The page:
J.H. Chajes, “Judgments Sweetened: Possession and Exorcism in Early Modern Jewish Culture,” Journal of Early Modern History 1:2 (1997): 124-169

J.H. Chajes, “Judgments Sweetened: Possession and Exorcism in Early Modern Jewish Culture,” Journal of Early Modern History 1:2 (1997): 124-169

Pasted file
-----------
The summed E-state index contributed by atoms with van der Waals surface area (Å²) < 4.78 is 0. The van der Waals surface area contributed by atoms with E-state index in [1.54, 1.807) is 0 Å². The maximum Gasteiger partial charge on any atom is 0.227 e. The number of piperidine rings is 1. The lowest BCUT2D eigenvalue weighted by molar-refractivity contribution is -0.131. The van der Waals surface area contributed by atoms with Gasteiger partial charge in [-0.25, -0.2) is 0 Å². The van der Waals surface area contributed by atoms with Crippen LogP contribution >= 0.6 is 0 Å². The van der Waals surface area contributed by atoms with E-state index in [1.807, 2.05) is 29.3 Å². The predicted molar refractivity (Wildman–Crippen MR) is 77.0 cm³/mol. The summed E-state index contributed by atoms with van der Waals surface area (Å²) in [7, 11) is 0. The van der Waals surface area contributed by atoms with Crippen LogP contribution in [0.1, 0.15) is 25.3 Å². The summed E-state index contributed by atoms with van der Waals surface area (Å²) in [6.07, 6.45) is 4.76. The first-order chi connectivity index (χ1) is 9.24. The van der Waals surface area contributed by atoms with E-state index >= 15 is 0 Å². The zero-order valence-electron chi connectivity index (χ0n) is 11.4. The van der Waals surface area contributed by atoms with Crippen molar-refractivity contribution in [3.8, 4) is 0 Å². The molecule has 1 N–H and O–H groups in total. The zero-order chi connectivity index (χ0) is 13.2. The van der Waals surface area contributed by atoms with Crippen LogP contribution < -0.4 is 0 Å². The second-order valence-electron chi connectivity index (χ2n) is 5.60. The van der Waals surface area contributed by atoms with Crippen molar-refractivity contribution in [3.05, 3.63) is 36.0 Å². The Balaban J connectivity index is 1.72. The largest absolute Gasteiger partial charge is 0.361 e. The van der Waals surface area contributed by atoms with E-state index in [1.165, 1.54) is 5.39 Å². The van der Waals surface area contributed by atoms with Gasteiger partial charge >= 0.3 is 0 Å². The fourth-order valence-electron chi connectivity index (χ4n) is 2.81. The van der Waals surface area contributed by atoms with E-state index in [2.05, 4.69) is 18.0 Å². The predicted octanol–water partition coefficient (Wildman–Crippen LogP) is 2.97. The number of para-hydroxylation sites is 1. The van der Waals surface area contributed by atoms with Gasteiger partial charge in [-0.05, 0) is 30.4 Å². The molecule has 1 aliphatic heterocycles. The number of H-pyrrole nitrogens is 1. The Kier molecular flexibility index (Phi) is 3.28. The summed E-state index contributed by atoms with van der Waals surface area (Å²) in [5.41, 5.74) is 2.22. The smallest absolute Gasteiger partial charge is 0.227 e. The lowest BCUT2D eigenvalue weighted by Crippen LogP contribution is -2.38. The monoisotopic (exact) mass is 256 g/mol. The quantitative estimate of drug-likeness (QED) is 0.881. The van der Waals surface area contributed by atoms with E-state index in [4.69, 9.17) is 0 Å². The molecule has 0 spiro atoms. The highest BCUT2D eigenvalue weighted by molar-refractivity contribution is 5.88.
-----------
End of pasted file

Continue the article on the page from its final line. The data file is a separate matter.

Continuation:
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  JUDGMENTS SWEETENED: POSSESSION AND EXORCISM IN EARLY MODERN JEWISH CULTURE* J. H. CHAJES Yale University ABSTRACT The century 1550-1650 has been called "the Age of the Demoniac" by European his- torians who have analyzed the prominent role played by the possessed in numerous witch-trials during this period, as well as the propagandistic uses of demonic possession in the era of the Counter-Reformation. Noting that accounts of demonic possession among Jews reappear in Jewish sources after an absence of more than a millennium precisely in this period (c. 1540), J. H. Chajes here assesses the nature of the rela- tionship, if any, between the Christian phenomenon and its Jewish analogue. Chajes identifies many elements common to the Jewish and Christian constructions of the phe- nomenon and its treatment (exorcism). Many of these, however, are near universals as far as spirit possession is concerned; the emphasis in the Jewish construction of pos- session on reincarnation and the locus of the Jewish "proliferation" in Ottoman Galilee further complicates the positing of direct Christian influence upon the Jewish develop- ments. Instead, Chajes suggests that the Jewish proliferation of spirit possession arose for reasons analogous to those which fueled the proliferation in Christian Europe. These include inter-religious rivalry, efforts to reform the religiosity of the masses, and efforts to enhance and strengthen clerical authority. Moreover, the idiom of possession served to express the frustrated sexuality of the victims (nearly all female), as well as the stresses associated with life in pietistic religious environments. Demonic possession and exorcism have been generally neglected in Jewish historiography, scholars having only recently begun to assess their meaning and significance within Jewish life and literature. Cases of possession and exorcism have been examined by scholars of the Kabbalah, who have noted their dependence on the variation of gilgul (transmigration) known as 'ibbur (literally, impregnation). While gilgul generally denotes a soul's reincarnation at the moment of birth, `ibbur refers to the adhesion of one soul to another, beginning at some point  125 after birth.' This manner of transmigration provided the internal conceptual framework for what would come to be called a dibbuk, a possessing spirit, in Ashkenazic Jewish culture beginning in the late eighteenth century.2 The study of demonic possession within Jewish culture was significantly advanced by Gedalyah Nigal, who was the first to compile extensive primary materials on possession.' Nigal's studies, however, are lacking from a number of standpoints. His major work on the subject, Sippurei dibbuk be-sifrut yisrael (Dibbuk Stories in Jewish Literature), is an anthol- ogy of nearly every known possession story. Unfortunately, however, at least in the cases from our period, Nigal often chooses later rather than earlier versions of a particular story; his transcriptions from the srcinal sources are also frequently inexact. Moreover, Nigal does not attempt to analyze the accounts, and restricts himself in a long intro- duction to cataloging the recurring motifs in all of the tales, from the sixteenth to the twentieth century.' Nigal assumes that possession victims suffered from forms of epilepsy and schizophrenia. Subsequent scholars, bringing with them greater expertise in the fields of psychology and the history of science, have  126 since challenged this diagnosis. Yoram Bilu, in a sophisticated article, argues that the possessed were hysterics, and that only as hysterics would they have been capable of participating in the "culturally- dependent syndrome," which he persuasively suggests possession to be.' Jewish possession literature has also been studied recently as a genre of folklore by Sara Zfatman-Biller. In two articles, Zfatman-Biller applies the "tale-type" analysis characteristic of folklore studies to possession accounts.? This type of analysis, she believes, enables her to discern fictive from factual elements in the accounts by distinguishing stereo- typical, recurring motifs from srcinal, particular details in the narra- tives. Her first article is primarily devoted to demonstrating the fictive character of a late, Yiddish account of a series of possession and exor- cism cases, while her second article argues for the historicity of a much earlier narrative account of such a case. The psychological and the folkloristic approaches both tend to obscure the temporal and regional aspects of possession and exorcism cases. Their approach is, then, essentially synchronic rather than diachronic. In the work of Nigal and Bilu, cases spanning nearly four centuries and perhaps three or four continents are lumped together for analy- sis. The "syndrome" is thus assumed to fulfill certain functions within the life of the individual as well as within the larger culture. These functions are relatively static over time, remaining coherent until soci- ety undergoes significant structural transformations.' Zfatman-Biller, on the other hand, treats individual cases in each of her articles, though she makes no attempt to place the accounts in historical perspective.  127 In her studies, the historical question is restricted to the question of the historicity of the accounts; that is, did the events described hap- pen, or not? In approaching possession in the ways I have described, scholars have illuminated its nature in a significant manner. There are, how- ever, a number of approaches to this material that have not yet been adequately pursued. Most importantly for our purposes is the avenue of comparative historical research.' While possession and exorcism have been studied widely by general Europeanists, Jewish historians (and other students of the phenomena) have not sought to describe and account for the similarities and differences between the Christian and Jewish views, descriptions, and treatments of the possessed. Among the Europeanists, there exists a significant historiographical debate over the reasons for the proliferation of witchcraft accusations and cases of demonic possession in the period spanning roughly from the mid-sixteenth to the mid-seventeenth centuries.' While the shocking  128 rise of witch-hunting in early modern Europe has been well docu- mented, there is less material to demonstrate a similarly exponential rise in cases of demonic possession in the same period. The funda- mental difference between them, namely that demonic possession was not a criminal offense, whereas witchcraft was, by itself accounts for the relative paucity of material bearing on possession. This lack of serial, legal documentation makes it impossible to chart the incidence of possession statistically, as has been done with so much success with the witch-hunt. Nevertheless, a number of historians have suggested that many signs point to a marked increase in the incidence of possession beginning in the mid-sixteenth century. H. C. Erik Midelfort has argued convinc- ingly that demonic possession, part and parcel of the "growing demoni- zation of the world" in the sixteenth century, "became epidemic ... only after about 1560."'° D. P. Walker has also argued that there was an increase in the frequency of possession in this period. In addition to expressions in the sources indicating the novelty of these events, exorcisms became more frequent as they came to be employed, accord- ing to Walker, first as a form of religious propaganda, most commonly by Catholics against Protestants, and later, as intrinsic elements of the witch-hunt.' 1 It appears that after a long period of dormancy, possession and exor- cism reemerged in Jewish culture at the same time as European Chris- tian society witnessed the developments we have  just noted. While stories of possession and exorcism are to be found in ancient rabbinic literature and, of course, figure prominently in the Gospels, they are quite rare in medieval Jewish literature.'2 Might the second half of the